IFRA, the International Fragrance Association, has officially notified the 47th Amendment to its Code of Practice. This further change in the fragrance industry’s self-regulation is part of the sector’s on-going safety program, which consists in the assessment of fragrance materials based on studying their potential effects on people and the environment thus leading to the establishment of ‘Safe Use Levels’, or in certain cases, to prohibition of use.
The 47th Amendment features:
six new standards based on the Quantitative Risk Assessment (QRA) methodology,
four revised standards,
a new standard restricting the use of Furfural,
a new Group Standard prohibiting the use of 2,4-Dienals,
and 11 revised standards taking into account the contributions of Schiff Bases.
Finally, one Standard has a corrected maximum use level.
One of the six new Standards based on the QRA methodology is the result of new data becoming available supporting the safe use of Dihyrocoumarin. The result is that this previously prohibited material will now become a restricted material.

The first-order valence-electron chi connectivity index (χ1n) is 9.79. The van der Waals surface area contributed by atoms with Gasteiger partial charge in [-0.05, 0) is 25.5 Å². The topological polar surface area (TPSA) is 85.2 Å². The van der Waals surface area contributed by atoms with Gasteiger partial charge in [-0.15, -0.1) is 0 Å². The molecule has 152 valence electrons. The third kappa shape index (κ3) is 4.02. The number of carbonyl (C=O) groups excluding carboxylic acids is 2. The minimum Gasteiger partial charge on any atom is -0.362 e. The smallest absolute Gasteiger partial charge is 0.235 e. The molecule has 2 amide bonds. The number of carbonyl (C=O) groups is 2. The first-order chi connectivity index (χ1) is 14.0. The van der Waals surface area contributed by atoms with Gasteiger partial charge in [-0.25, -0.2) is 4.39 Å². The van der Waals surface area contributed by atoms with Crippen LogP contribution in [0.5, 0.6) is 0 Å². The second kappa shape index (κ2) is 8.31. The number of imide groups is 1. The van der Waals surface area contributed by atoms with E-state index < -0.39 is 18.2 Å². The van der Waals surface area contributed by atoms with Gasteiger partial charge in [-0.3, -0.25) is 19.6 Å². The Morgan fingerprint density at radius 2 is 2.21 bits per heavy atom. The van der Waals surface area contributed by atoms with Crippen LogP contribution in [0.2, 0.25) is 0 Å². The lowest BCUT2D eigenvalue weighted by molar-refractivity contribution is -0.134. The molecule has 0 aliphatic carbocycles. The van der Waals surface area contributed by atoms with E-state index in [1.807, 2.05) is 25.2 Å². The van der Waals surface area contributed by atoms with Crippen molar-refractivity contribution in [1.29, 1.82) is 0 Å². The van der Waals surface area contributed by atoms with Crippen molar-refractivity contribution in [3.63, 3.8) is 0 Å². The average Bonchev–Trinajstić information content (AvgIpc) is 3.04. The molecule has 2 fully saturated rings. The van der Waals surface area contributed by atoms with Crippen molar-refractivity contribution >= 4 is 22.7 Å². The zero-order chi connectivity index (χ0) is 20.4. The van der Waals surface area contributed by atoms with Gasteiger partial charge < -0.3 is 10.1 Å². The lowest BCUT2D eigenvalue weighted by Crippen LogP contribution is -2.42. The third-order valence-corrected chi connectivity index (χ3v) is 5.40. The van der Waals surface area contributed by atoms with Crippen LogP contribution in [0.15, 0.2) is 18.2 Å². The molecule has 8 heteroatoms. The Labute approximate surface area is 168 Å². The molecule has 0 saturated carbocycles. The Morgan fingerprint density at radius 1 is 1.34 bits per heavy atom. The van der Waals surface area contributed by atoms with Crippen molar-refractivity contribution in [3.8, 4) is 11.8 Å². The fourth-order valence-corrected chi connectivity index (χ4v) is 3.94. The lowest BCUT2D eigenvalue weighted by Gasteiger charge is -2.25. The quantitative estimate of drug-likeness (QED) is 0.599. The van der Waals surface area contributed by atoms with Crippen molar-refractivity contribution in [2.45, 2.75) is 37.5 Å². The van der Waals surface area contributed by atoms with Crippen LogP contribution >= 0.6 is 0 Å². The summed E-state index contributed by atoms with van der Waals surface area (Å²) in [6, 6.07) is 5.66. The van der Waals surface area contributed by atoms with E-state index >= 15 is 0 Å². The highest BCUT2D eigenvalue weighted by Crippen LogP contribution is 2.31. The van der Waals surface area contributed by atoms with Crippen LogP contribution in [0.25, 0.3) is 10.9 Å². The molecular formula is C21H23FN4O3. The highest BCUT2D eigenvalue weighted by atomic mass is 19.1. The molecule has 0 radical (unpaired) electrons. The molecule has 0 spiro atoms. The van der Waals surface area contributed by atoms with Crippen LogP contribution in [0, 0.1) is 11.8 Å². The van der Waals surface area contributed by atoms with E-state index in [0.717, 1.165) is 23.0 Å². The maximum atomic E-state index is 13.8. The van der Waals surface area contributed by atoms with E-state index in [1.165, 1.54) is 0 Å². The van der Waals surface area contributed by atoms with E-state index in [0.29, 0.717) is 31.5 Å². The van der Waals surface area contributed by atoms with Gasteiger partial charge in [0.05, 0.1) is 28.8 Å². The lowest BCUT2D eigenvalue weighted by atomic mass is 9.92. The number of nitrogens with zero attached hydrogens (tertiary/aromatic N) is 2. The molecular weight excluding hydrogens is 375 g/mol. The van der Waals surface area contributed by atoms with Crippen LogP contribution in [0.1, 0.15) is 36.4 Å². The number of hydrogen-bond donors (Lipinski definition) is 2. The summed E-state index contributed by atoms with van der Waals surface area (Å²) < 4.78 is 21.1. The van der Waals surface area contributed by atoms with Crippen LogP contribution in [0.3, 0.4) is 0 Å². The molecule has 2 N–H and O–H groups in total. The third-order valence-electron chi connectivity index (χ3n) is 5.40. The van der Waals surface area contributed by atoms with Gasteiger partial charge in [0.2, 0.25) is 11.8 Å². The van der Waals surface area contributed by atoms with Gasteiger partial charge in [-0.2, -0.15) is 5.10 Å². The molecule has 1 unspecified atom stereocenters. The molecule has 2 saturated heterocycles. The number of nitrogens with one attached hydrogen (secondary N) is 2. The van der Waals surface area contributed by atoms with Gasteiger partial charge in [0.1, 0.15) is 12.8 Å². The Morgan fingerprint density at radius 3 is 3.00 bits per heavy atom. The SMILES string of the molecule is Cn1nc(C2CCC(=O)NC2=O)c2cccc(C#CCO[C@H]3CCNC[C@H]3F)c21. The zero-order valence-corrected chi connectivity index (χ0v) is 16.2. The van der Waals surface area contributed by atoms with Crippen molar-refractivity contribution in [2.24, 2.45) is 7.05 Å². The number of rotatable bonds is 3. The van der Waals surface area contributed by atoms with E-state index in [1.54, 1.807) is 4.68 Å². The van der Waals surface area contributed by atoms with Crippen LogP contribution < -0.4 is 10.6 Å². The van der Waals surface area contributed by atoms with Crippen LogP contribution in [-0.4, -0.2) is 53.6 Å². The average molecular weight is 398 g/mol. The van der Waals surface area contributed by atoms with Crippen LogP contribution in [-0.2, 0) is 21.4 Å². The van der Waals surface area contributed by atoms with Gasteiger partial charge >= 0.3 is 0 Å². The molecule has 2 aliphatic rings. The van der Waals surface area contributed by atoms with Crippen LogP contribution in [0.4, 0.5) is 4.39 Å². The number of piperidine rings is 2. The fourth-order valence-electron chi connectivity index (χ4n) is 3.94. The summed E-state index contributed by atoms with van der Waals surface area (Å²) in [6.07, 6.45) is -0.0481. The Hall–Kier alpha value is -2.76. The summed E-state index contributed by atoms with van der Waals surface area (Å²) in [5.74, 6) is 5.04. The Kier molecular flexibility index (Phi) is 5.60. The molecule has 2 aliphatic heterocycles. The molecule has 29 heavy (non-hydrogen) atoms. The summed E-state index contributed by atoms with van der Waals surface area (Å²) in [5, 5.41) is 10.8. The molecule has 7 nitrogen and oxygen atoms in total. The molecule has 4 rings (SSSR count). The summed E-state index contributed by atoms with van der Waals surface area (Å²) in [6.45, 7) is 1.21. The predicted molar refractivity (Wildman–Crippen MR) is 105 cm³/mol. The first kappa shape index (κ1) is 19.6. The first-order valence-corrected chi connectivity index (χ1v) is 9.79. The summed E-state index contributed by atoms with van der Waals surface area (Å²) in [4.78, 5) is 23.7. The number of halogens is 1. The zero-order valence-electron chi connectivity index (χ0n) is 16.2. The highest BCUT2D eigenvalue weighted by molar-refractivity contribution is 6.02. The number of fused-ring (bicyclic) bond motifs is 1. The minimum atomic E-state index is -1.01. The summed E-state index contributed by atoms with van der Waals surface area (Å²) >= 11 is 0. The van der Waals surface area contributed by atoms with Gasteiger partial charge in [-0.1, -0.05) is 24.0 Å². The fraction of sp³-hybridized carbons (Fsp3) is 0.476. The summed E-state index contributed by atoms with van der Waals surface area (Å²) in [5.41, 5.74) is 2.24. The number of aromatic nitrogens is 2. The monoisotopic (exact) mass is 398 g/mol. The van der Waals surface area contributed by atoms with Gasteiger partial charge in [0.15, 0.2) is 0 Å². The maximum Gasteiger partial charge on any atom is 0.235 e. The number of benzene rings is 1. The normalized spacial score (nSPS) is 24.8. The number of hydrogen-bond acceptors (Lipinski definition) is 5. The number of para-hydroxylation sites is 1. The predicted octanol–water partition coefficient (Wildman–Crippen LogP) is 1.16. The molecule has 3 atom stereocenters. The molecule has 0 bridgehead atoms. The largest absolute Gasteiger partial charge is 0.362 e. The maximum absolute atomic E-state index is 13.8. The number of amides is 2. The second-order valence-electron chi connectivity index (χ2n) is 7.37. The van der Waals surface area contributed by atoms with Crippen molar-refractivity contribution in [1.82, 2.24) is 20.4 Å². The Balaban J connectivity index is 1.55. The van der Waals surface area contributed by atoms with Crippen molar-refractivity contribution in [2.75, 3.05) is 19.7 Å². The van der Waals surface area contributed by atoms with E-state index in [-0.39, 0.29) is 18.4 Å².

The QRA approach aims at evaluating sensitizing materials that may trigger allergen reactions. According to IFRA, this method provides more precise guidance on use levels of materials depending on the situation and the product in which they are used.
Code of Practice
IFRA Code of Practice, which applies to the manufacture and handling of all fragrance materials, for all types of applications, is now made up of:
102 IFRA Standards restricting the use of ingredients,
80 IFRA Standards prohibiting the use of ingredients,
20 IFRA Standards setting a purity requirement.
Compliance with the Standards of the IFRA Code of Practice is mandatory for all companies belonging to IFRA directly or IFRA member associations.